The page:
Tips to Stop Horse Poachers Offered by Police


While their probe into a series of horse poaching incidents continues, the Miami-Dade County Police are asking horse owners to do their part to keep their animals safe.

At least 17 horses have been stolen and apparently butchered for their meat in Miami-Dade County since January.

Members of several Miami-Dade County Police units and investigators from Florida Department of Agriculture and Consumer Services and the USDA are probing the incidents. Police in nearby Miramar Fla., are also investigating the deaths of two horses found butchered in their pasture there in May.

In the meantime, investigators advise owners to increase security around their properties.

"We're asking people to install lighting along fence lines, mend broken fences, add barbed wire to fences, and be sure gates have proper and working hinges and latches," said Capt. Scott Andress of the Miami-Dade Police's Agricultural Patrol Unit.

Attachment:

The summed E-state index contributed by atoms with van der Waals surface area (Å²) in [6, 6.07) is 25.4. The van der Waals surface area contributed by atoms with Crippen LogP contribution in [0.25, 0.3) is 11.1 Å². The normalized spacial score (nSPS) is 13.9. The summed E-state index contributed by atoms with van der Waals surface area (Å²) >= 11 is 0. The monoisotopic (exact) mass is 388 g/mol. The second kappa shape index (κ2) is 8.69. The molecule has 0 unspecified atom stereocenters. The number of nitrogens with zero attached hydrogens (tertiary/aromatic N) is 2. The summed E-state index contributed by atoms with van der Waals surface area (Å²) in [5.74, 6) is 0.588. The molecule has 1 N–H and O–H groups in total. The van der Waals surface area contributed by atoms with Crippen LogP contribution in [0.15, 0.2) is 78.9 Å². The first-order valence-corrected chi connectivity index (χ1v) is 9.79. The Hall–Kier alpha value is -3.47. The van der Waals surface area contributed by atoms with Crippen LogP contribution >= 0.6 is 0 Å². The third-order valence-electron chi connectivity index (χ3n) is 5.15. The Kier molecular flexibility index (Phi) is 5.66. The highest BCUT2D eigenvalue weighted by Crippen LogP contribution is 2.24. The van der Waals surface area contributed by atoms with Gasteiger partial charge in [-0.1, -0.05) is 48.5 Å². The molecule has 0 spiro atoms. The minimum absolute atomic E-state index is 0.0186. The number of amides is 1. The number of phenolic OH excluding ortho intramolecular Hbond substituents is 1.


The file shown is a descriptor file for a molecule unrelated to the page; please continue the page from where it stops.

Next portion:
If possible, owners should install video camera surveillance systems along fence lines in remote pastures, Andress said.

"If that's not possible, install 'dummy' cameras to give the appearance that they have a surveillance system," he said.

Andress also encourages owners to hoof brand or microchip their horses to help authorities identify poached horses.

Beyond securing their horses, the best thing owners can do is provide information for the police.

"People should contact the police whenever they notice any suspicious persons or vehicles around their area, or if they notice a fence on their property has been cut," Andress said.

An $8,000 reward is offered to anyone with information leading to the arrest and conviction of those responsible for the horses' deaths. If caught, poachers could face criminal charges including burglary and cruelty to livestock.

Anyone with information about the incidents should call Crime Stoppers at 305/471-8477 or 866/471-8477. All calls are confidential.

About the Author

Pat Raia

Pat Raia is a veteran journalist who enjoys covering equine welfare, industry, and news. In her spare time, she enjoys riding her Tennessee Walking Horse, Sonny.

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